How do you take short-term memories and make them a permanent part of your long-term memory? The answer is repetition (which actually causes structural changes in the brain). We have a tendency to remember what we keep thinking about. Rely on memory aids: a picture, a glass, a golf ball, a special book. Almost anything can be a cue for remembering a person, a trip you enjoyed, a special gift you received, something that was left to you, or something you learned that will be forever cherished (p. 168-169).
It has been said that we can bear any sorrows if we put them into a story or tell a story about them. I encourage you to find some ways to gather and share your parents’ stories, whether by talking with relatives and friends, filling a memory box with special items, making a photo album or book, keeping a diary or journal, starting an online memorial website in their honor, or even writing a book. Recently I even saw a board on Pinterest that is simply a collection of pictures, sayings, objects, and places that reminds the author of her father~ in her words, "to celebrate my dad's life, what he loved and how I remember him." (I was so inspired by this idea that I later decided to construct boards to remind me of my own parents: Remembering Daddy and Remembering Mother.)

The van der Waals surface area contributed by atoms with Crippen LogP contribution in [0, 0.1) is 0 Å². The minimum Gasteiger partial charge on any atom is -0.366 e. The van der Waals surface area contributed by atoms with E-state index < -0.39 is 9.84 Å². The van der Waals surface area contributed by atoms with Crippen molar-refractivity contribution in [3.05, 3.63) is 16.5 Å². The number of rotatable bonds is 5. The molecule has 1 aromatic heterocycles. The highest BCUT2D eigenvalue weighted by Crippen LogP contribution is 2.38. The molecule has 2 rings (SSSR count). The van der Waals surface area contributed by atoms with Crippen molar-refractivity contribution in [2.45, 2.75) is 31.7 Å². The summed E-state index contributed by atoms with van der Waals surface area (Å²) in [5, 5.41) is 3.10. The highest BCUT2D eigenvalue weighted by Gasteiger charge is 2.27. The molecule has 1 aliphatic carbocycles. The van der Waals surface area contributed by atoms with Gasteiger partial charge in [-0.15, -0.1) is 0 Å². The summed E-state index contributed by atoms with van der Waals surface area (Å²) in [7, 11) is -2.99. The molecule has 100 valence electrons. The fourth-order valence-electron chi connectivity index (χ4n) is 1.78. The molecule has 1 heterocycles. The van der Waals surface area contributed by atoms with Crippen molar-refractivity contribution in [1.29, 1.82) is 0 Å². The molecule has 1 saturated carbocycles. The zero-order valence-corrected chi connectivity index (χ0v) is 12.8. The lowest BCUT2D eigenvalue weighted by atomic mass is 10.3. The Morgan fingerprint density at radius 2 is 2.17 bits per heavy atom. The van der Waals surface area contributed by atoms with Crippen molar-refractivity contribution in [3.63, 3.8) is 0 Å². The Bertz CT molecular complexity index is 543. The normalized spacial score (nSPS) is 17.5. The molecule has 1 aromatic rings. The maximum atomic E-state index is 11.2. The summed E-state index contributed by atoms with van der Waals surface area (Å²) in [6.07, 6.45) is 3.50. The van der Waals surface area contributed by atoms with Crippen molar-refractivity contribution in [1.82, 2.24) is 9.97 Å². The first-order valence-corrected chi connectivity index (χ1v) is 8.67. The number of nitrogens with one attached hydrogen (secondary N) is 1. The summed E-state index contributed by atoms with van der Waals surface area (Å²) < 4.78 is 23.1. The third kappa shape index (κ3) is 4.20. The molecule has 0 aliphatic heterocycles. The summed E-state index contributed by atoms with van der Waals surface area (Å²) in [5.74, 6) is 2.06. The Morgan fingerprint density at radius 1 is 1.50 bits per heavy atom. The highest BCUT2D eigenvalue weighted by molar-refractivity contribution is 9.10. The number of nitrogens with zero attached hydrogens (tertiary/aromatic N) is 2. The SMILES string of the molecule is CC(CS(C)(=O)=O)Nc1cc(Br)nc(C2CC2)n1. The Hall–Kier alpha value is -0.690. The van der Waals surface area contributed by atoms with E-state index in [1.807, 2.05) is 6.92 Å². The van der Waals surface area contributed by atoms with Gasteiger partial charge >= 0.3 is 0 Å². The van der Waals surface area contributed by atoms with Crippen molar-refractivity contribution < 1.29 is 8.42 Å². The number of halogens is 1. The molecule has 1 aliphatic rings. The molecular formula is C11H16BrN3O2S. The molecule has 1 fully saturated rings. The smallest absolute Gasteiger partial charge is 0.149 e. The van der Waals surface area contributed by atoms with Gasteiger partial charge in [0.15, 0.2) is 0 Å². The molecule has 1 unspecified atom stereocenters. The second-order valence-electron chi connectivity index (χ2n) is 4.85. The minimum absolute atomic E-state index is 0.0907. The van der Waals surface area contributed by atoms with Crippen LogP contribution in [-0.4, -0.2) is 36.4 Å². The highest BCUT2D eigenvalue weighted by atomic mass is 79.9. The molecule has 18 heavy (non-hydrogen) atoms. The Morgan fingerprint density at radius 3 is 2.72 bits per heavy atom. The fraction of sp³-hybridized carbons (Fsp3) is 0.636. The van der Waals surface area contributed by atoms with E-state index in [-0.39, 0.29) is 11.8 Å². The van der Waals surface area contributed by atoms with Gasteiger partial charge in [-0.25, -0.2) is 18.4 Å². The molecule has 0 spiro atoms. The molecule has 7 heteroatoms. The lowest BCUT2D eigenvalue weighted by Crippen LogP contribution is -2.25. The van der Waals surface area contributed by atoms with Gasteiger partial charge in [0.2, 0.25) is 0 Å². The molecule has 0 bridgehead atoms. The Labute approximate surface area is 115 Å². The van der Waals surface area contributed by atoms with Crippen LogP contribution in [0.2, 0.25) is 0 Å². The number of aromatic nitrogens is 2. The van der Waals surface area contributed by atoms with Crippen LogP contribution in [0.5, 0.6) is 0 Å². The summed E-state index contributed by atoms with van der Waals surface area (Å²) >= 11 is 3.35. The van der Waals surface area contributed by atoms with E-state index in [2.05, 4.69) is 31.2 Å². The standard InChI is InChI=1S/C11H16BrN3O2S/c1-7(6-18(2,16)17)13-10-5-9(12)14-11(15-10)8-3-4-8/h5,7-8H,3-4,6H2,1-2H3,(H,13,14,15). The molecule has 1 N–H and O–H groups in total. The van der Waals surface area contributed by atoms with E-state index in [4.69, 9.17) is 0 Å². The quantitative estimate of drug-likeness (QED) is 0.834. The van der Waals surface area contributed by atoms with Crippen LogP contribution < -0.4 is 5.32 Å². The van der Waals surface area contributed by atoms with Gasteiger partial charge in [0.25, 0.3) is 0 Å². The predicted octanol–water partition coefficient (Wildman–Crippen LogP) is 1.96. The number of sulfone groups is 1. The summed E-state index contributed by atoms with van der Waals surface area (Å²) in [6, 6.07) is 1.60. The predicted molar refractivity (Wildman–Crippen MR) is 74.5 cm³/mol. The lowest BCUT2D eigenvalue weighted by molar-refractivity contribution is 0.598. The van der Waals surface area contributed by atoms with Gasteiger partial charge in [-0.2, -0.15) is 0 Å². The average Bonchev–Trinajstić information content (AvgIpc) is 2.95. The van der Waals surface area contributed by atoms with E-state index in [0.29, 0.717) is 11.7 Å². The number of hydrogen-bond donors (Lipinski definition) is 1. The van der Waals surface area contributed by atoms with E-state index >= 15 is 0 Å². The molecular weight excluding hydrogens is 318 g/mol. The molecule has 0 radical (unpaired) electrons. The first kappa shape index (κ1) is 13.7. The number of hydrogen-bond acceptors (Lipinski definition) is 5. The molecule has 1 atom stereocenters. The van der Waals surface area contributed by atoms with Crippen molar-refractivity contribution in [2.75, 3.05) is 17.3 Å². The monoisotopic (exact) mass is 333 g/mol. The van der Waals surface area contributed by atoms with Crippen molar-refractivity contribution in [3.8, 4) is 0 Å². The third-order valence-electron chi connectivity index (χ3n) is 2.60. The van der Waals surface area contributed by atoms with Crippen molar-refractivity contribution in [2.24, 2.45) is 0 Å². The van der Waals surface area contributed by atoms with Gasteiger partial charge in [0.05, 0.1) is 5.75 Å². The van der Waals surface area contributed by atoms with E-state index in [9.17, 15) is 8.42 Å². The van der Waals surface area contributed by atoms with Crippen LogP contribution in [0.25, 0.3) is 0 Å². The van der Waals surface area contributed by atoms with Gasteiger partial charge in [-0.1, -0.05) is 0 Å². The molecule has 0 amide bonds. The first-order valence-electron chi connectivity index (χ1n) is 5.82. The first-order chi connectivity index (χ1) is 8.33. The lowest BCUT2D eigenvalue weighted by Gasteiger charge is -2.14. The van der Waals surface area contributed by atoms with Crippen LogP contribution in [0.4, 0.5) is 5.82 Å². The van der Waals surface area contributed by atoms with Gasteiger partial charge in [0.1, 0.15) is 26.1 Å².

In her lovely article, “Singing Their Song,” author and bereaved mom Elaine Stillwell writes, “We have to find that special way that will allow us to sing our loved one’s song loud and clear . . . Knowing you are doing something to keep your loved one’s memory alive keeps you passionately busy, allows you to tell your sacred story, adds joy to your heart, brings an array of beautiful, loving people into your life, and rewards you with a meaningful life again. Your loud voice will echo in many hearts making sure your loved one is never erased from memory.” (in Grief Digest Magazine, Volume 2, Issue #4)

My hope for you, my dear, is that your parents’ beautiful song will continue on forever, so long as you keep finding ways to do their singing. 

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1 comment:

  1. Thank you for sharing this. My father died awhile ago and in his honor I wrote a children's book, "Bo John's Train," about his life and the impact he had on the lives around him.